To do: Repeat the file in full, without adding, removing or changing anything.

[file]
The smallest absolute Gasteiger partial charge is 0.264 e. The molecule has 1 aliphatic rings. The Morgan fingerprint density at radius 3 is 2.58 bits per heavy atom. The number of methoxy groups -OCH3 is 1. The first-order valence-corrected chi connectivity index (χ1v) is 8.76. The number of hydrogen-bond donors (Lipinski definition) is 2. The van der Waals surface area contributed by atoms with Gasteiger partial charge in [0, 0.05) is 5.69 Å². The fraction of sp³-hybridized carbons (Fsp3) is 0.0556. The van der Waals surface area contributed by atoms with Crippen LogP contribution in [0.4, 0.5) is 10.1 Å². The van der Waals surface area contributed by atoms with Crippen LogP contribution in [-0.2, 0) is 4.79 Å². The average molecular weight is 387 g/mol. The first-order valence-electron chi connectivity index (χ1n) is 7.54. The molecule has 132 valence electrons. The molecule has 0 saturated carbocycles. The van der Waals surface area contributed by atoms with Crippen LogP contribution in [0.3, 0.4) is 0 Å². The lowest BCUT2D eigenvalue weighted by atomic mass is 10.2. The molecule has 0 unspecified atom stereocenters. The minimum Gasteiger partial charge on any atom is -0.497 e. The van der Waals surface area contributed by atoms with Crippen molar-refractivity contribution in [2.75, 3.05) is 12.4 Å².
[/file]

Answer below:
The smallest absolute Gasteiger partial charge is 0.264 e. The molecule has 1 aliphatic rings. The Morgan fingerprint density at radius 3 is 2.58 bits per heavy atom. The number of methoxy groups -OCH3 is 1. The first-order valence-corrected chi connectivity index (χ1v) is 8.76. The number of hydrogen-bond donors (Lipinski definition) is 2. The van der Waals surface area contributed by atoms with Gasteiger partial charge in [0, 0.05) is 5.69 Å². The fraction of sp³-hybridized carbons (Fsp3) is 0.0556. The van der Waals surface area contributed by atoms with Crippen LogP contribution in [0.4, 0.5) is 10.1 Å². The van der Waals surface area contributed by atoms with Crippen LogP contribution in [-0.2, 0) is 4.79 Å². The average molecular weight is 387 g/mol. The first-order valence-electron chi connectivity index (χ1n) is 7.54. The molecule has 132 valence electrons. The molecule has 0 saturated carbocycles. The van der Waals surface area contributed by atoms with Crippen LogP contribution in [0.3, 0.4) is 0 Å². The lowest BCUT2D eigenvalue weighted by atomic mass is 10.2. The molecule has 0 unspecified atom stereocenters. The minimum Gasteiger partial charge on any atom is -0.497 e. The van der Waals surface area contributed by atoms with Crippen molar-refractivity contribution in [2.75, 3.05) is 12.4 Å².